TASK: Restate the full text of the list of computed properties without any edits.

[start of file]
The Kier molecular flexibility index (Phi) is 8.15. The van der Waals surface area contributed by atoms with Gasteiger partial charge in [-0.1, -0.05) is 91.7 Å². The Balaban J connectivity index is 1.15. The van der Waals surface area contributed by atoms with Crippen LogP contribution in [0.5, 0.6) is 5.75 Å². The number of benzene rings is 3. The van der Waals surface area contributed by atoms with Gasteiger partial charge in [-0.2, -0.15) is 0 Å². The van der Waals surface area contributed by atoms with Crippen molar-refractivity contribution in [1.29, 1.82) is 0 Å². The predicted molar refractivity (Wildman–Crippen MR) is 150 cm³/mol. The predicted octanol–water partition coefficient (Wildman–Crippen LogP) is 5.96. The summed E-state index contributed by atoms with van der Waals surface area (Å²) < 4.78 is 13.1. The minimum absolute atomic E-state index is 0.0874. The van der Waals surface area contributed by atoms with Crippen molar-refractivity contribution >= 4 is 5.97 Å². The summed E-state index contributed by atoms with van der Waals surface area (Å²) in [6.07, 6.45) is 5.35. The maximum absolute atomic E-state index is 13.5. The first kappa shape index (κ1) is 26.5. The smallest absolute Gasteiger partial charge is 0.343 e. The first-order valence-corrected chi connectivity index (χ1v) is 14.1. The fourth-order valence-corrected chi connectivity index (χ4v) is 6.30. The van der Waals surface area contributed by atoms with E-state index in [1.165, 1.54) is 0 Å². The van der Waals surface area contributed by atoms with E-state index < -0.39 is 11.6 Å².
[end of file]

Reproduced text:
The Kier molecular flexibility index (Phi) is 8.15. The van der Waals surface area contributed by atoms with Gasteiger partial charge in [-0.1, -0.05) is 91.7 Å². The Balaban J connectivity index is 1.15. The van der Waals surface area contributed by atoms with Crippen LogP contribution in [0.5, 0.6) is 5.75 Å². The number of benzene rings is 3. The van der Waals surface area contributed by atoms with Gasteiger partial charge in [-0.2, -0.15) is 0 Å². The van der Waals surface area contributed by atoms with Crippen molar-refractivity contribution in [1.29, 1.82) is 0 Å². The predicted molar refractivity (Wildman–Crippen MR) is 150 cm³/mol. The predicted octanol–water partition coefficient (Wildman–Crippen LogP) is 5.96. The summed E-state index contributed by atoms with van der Waals surface area (Å²) < 4.78 is 13.1. The minimum absolute atomic E-state index is 0.0874. The van der Waals surface area contributed by atoms with Crippen molar-refractivity contribution >= 4 is 5.97 Å². The summed E-state index contributed by atoms with van der Waals surface area (Å²) in [6.07, 6.45) is 5.35. The maximum absolute atomic E-state index is 13.5. The first kappa shape index (κ1) is 26.5. The smallest absolute Gasteiger partial charge is 0.343 e. The first-order valence-corrected chi connectivity index (χ1v) is 14.1. The fourth-order valence-corrected chi connectivity index (χ4v) is 6.30. The van der Waals surface area contributed by atoms with E-state index in [1.165, 1.54) is 0 Å². The van der Waals surface area contributed by atoms with E-state index < -0.39 is 11.6 Å².